AABB is issuing this update to inform blood collection facilities of recent warnings regarding serious health events related to synthetic marijuana use based on information from state health departments and the Food and Drug Administration (FDA). Officials from FDA’s Center for Biologics Evaluation and Research (CBER) are aware of cases of severe bleeding in individuals who have recently used synthetic cannabinoids contaminated with brodifacoum, a lethal anticoagulant commonly used as a rodenticide. CBER is in communication with the Centers for Disease Control and Prevention (CDC). AABB’s Donor History Task Force and the Blood Bank and Transfusion Standards Committee are also reviewing the early information related to this issue. The CDC website offers general information “About synthetic cannabinoids.” AABB will provide an update as soon as additional information becomes available. The following summarizes AABB’s current understanding of the risks and concerns.
The Indiana State Department of Health (ISDH) has stated that “As of April 5, Illinois public health officials have identified 89 cases of vitamin K dependent coagulopathies (bleeding) associated with synthetic marijuana use. The Indiana Health Alert Network Advisory attributes two deaths to the effects of synthetic marijuana, commonly known as fake pot, fake weed, legal weed, spice, K2, KD, Mind Trip, OMG, Black Giant, Matrix, Scooby Snacks, AK-47, Genie, Sexy Monkey.” Based on this potential life-threatening coagulopathy, the ISDH Advisory provides recommendations regarding blood and plasma donor screening and eligibility. The ISDH also offers additional information on Synthetic Cannabinoids/Spice, including an educational flyer recommending against plasma and blood donation.
Likewise, the Illinois Department of Public Health (IDPH) has been investigating an outbreak of severe bleeding in Chicago, multiple Chicago-area counties, and Central Illinois that has resulted in multiple deaths. IDPH has notified the FDA of three plasma donations made at plasma centers in Illinois. These early cases tested positive for the “rat poison” brodifacoum. The IDPH is encouraging “blood and plasma centers to be vigilant in their screening of potential donors.” An IDPH call to action infographic and links to numerous resources can be found on the IDPH website.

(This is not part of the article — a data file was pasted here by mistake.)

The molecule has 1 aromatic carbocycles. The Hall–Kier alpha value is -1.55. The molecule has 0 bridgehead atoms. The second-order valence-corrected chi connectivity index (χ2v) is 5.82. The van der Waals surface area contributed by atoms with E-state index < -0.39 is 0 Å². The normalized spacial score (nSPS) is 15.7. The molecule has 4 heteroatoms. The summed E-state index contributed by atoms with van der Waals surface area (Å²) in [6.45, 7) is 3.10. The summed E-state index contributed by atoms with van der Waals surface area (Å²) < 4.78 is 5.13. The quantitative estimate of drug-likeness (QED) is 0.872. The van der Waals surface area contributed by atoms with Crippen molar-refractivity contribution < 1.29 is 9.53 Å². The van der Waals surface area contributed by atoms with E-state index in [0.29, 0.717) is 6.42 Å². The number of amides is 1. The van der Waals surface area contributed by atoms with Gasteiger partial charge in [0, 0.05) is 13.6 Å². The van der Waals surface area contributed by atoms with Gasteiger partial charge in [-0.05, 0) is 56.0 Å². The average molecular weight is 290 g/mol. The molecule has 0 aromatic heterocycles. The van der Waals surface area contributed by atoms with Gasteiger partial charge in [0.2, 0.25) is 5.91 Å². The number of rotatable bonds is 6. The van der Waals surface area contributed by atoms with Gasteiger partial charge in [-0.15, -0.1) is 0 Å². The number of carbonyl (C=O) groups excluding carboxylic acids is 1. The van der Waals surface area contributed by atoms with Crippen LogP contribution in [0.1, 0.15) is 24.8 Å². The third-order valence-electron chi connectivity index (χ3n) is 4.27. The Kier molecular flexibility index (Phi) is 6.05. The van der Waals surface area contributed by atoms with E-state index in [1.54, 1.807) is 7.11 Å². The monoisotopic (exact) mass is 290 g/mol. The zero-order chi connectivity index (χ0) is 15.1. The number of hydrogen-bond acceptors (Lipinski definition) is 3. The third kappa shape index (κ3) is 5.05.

An early report stated that to date “…it is not clear whether or to what extent there is a risk of transmission of such anticoagulants from potentially contaminated products…Individuals who have used synthetic cannabinoids and been exposed to long-acting anti-coagulants are at risk of severe continued bleeding, including from venipuncture. As this population appears to donate plasma frequently, we recommend thorough screening to reduce the risk of this bleeding, and provide appropriate medical evaluation if such event occurs.” It has been estimated that brodifacoum will stay within the systemic circulation for at least 4 months based on a terminal half-life of approximately 24 days.
At this time, FDA advises both licensed and unlicensed blood establishments to contact their Consumer Safety Officer at CBER with questions on donor screening and product management. At any time, a Medical Director of a blood collection facility may determine that it is necessary to implement more restrictive deferral policies than are required by AABB and FDA, based on local or regional concerns. The Medical Director may use a poster at collection sites to inform the donors (similar to the IDPH infographic or the ISDH flyer), include relevant information in the donor educational materials and/or adding a screening question to the v2.0 DHQ. AABB encourages members to refer to the DHQ User Brochure for more information on acceptable changes. Blood collection centers electing to screen blood donors for the use of synthetic cannabinoids, based on local or regional concerns, are permitted to add a question(s) to the area for additional questions at the end of the AABB Donor History Questionnaire.